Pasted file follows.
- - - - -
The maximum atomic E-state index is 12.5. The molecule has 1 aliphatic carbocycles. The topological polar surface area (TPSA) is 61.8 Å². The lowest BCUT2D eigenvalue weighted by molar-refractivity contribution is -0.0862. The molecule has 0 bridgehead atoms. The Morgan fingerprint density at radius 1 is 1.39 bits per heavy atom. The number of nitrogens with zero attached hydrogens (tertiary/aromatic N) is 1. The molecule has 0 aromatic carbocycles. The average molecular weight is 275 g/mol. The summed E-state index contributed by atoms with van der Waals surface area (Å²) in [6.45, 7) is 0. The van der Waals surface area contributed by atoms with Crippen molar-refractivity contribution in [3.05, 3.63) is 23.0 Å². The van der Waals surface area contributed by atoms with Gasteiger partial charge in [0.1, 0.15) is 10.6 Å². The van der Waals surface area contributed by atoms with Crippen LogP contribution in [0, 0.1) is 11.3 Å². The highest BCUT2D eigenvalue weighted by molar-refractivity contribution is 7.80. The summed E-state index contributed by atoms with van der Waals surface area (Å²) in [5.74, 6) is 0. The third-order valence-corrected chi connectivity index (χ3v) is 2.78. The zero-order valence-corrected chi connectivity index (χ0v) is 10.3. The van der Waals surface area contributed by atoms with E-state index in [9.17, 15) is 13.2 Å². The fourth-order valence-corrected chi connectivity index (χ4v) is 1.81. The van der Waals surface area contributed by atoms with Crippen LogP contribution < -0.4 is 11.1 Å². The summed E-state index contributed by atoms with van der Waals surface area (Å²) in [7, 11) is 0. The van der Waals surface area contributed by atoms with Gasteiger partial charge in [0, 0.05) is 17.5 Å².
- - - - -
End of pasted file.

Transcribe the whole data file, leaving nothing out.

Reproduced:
The maximum atomic E-state index is 12.5. The molecule has 1 aliphatic carbocycles. The topological polar surface area (TPSA) is 61.8 Å². The lowest BCUT2D eigenvalue weighted by molar-refractivity contribution is -0.0862. The molecule has 0 bridgehead atoms. The Morgan fingerprint density at radius 1 is 1.39 bits per heavy atom. The number of nitrogens with zero attached hydrogens (tertiary/aromatic N) is 1. The molecule has 0 aromatic carbocycles. The average molecular weight is 275 g/mol. The summed E-state index contributed by atoms with van der Waals surface area (Å²) in [6.45, 7) is 0. The van der Waals surface area contributed by atoms with Crippen molar-refractivity contribution in [3.05, 3.63) is 23.0 Å². The van der Waals surface area contributed by atoms with Gasteiger partial charge in [0.1, 0.15) is 10.6 Å². The van der Waals surface area contributed by atoms with Crippen LogP contribution in [0, 0.1) is 11.3 Å². The highest BCUT2D eigenvalue weighted by molar-refractivity contribution is 7.80. The summed E-state index contributed by atoms with van der Waals surface area (Å²) in [5.74, 6) is 0. The third-order valence-corrected chi connectivity index (χ3v) is 2.78. The zero-order valence-corrected chi connectivity index (χ0v) is 10.3. The van der Waals surface area contributed by atoms with E-state index in [9.17, 15) is 13.2 Å². The fourth-order valence-corrected chi connectivity index (χ4v) is 1.81. The van der Waals surface area contributed by atoms with Crippen LogP contribution < -0.4 is 11.1 Å². The summed E-state index contributed by atoms with van der Waals surface area (Å²) in [7, 11) is 0. The van der Waals surface area contributed by atoms with Gasteiger partial charge in [0, 0.05) is 17.5 Å².